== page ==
Sunday, 29 April 2012
Lynda Benglis pouring, thanks to Colette Morey de Morand for bringing this part of Lynda's work to our attention. Thanks also to Sweet Station blog for the image. The blog has more of the photos and part their text reads "The validity of much of her work was questioned until the 1980s due to its use of sensuality and physicality."
Cheim Reid have a selection of her sculptures and I was surprised to see that she has only had one solo show in the UK at Thomas Dane which finished on 24th March this year. Laura Barnet of G2 recently spoke to her.
Colette's work is in the Territories and Boundaries show at the Kensington and Chelsea College until 3rd May.
Wednesday, 25 April 2012
Tuesday, 24 April 2012
Friday, 20 April 2012
Last few days of an interesting collection of abstract painters is currently on show at Spanierman Gallery, New York. Though the key works belong to De Kooning, there are some interesting paintings in this show from others who were part of the scene in the 50's and 60's, including: Dan Christensen, Willem de Kooning, Perle Fine, Judith Godwin, Gertrude Greene, Stephen Pace, Betty Parsons, Jack Roth, Rolph Scarlett, Theodoros Stamos, Neil Williams and Frank Wimberley.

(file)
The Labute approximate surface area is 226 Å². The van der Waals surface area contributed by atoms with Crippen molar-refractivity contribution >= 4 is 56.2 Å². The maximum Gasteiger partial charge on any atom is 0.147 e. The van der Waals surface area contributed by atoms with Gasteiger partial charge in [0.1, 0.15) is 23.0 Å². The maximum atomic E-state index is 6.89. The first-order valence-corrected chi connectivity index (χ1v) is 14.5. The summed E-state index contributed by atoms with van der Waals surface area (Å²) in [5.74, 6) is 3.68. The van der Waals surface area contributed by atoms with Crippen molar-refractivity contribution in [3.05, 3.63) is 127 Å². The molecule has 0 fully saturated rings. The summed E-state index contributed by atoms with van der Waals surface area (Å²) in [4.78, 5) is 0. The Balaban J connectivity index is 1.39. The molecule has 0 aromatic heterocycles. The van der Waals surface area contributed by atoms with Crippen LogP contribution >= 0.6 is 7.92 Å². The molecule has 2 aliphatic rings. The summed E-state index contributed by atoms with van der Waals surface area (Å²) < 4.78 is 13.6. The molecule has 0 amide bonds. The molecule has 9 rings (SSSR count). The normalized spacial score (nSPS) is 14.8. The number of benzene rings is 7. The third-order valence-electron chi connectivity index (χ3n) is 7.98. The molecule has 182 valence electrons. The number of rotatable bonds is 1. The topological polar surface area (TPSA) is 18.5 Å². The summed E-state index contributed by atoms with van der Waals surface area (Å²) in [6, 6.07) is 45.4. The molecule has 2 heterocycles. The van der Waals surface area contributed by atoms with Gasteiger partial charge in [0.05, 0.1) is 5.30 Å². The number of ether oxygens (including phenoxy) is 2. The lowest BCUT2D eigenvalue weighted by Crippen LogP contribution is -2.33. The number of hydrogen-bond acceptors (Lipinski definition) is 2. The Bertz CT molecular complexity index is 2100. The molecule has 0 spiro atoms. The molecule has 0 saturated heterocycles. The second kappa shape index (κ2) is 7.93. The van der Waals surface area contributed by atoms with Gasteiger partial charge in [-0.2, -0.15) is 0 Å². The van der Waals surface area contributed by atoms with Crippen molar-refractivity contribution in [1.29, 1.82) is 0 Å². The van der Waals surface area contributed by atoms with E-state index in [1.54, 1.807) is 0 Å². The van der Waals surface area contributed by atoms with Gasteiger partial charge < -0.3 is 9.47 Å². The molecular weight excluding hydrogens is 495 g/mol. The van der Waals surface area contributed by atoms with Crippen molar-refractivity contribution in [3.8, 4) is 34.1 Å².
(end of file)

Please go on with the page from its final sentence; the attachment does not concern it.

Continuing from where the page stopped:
|Frank Wimberley 'Gum Ball,' 2009, Acrylic and collage on canvas|
Some of the works still feel contemporary, others less so and lack some of the vitality that we originally expect from Abstract Expressionism, but the exhibition is worth a punt. The painting below reminds me of a De Keyser..
Here are some words from the Gallery press release: 'The Abstract Expressionist examples reveal the continued vitality of this style, emergent in the mid-twentieth century, in which artists saw their work as a forum for action. Rendering large canvases that challenged the nature of art, they sought to express freedom and stand in opposition to a homogenized culture. Among the works are Willem de Kooning's Bewitched Woman (1965), depicting a joyously off-kilter vision of the artist's main subject; Stephen Pace's Autumn (59-02) (1959) and Untitled (60-17) (1960), among his largest and most robustly painted canvases; Judith Godwin's lyrical Reflections (1979); and Frank Wimberley's Side Entrance (1995) and Stones (1996), in which he built on the legacy of the past to find his own balance of action painting and a systematic consideration of its methods.'
The gallery also has an exhibition of our very own Frank Bowling, I think this one is the most interesting, including the title...